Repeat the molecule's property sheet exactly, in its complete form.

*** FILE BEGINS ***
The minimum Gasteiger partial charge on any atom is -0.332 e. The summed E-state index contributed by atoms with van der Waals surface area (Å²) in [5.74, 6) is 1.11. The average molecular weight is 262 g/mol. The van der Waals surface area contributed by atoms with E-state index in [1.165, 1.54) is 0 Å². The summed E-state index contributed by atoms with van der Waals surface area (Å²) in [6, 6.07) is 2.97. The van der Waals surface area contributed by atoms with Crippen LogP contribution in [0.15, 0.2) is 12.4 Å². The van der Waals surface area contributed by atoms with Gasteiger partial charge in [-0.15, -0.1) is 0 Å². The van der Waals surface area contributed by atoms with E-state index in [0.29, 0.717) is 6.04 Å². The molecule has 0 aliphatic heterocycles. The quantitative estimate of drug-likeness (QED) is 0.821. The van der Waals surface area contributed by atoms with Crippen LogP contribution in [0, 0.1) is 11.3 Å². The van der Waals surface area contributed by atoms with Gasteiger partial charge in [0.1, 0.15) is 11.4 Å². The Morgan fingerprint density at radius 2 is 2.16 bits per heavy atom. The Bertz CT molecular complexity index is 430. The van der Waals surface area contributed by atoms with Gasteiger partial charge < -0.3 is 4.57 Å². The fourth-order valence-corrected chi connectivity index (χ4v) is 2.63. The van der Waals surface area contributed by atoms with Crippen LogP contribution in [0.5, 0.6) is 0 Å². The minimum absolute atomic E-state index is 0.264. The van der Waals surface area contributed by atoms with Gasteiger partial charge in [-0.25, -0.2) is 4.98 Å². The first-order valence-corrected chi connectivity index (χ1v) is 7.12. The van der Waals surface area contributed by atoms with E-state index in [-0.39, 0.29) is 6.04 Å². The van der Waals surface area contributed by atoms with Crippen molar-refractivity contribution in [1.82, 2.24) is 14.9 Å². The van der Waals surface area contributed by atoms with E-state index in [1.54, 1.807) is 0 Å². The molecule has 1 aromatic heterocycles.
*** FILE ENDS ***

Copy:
The minimum Gasteiger partial charge on any atom is -0.332 e. The summed E-state index contributed by atoms with van der Waals surface area (Å²) in [5.74, 6) is 1.11. The average molecular weight is 262 g/mol. The van der Waals surface area contributed by atoms with E-state index in [1.165, 1.54) is 0 Å². The summed E-state index contributed by atoms with van der Waals surface area (Å²) in [6, 6.07) is 2.97. The van der Waals surface area contributed by atoms with Crippen LogP contribution in [0.15, 0.2) is 12.4 Å². The van der Waals surface area contributed by atoms with Gasteiger partial charge in [-0.15, -0.1) is 0 Å². The van der Waals surface area contributed by atoms with E-state index in [0.29, 0.717) is 6.04 Å². The molecule has 0 aliphatic heterocycles. The quantitative estimate of drug-likeness (QED) is 0.821. The van der Waals surface area contributed by atoms with Crippen LogP contribution in [0, 0.1) is 11.3 Å². The van der Waals surface area contributed by atoms with Gasteiger partial charge in [0.1, 0.15) is 11.4 Å². The Morgan fingerprint density at radius 2 is 2.16 bits per heavy atom. The Bertz CT molecular complexity index is 430. The van der Waals surface area contributed by atoms with Gasteiger partial charge < -0.3 is 4.57 Å². The fourth-order valence-corrected chi connectivity index (χ4v) is 2.63. The van der Waals surface area contributed by atoms with Crippen LogP contribution in [0.5, 0.6) is 0 Å². The minimum absolute atomic E-state index is 0.264. The van der Waals surface area contributed by atoms with Gasteiger partial charge in [-0.25, -0.2) is 4.98 Å². The first-order valence-corrected chi connectivity index (χ1v) is 7.12. The van der Waals surface area contributed by atoms with E-state index in [-0.39, 0.29) is 6.04 Å². The van der Waals surface area contributed by atoms with Crippen molar-refractivity contribution in [1.82, 2.24) is 14.9 Å². The van der Waals surface area contributed by atoms with E-state index in [1.54, 1.807) is 0 Å². The molecule has 1 aromatic heterocycles.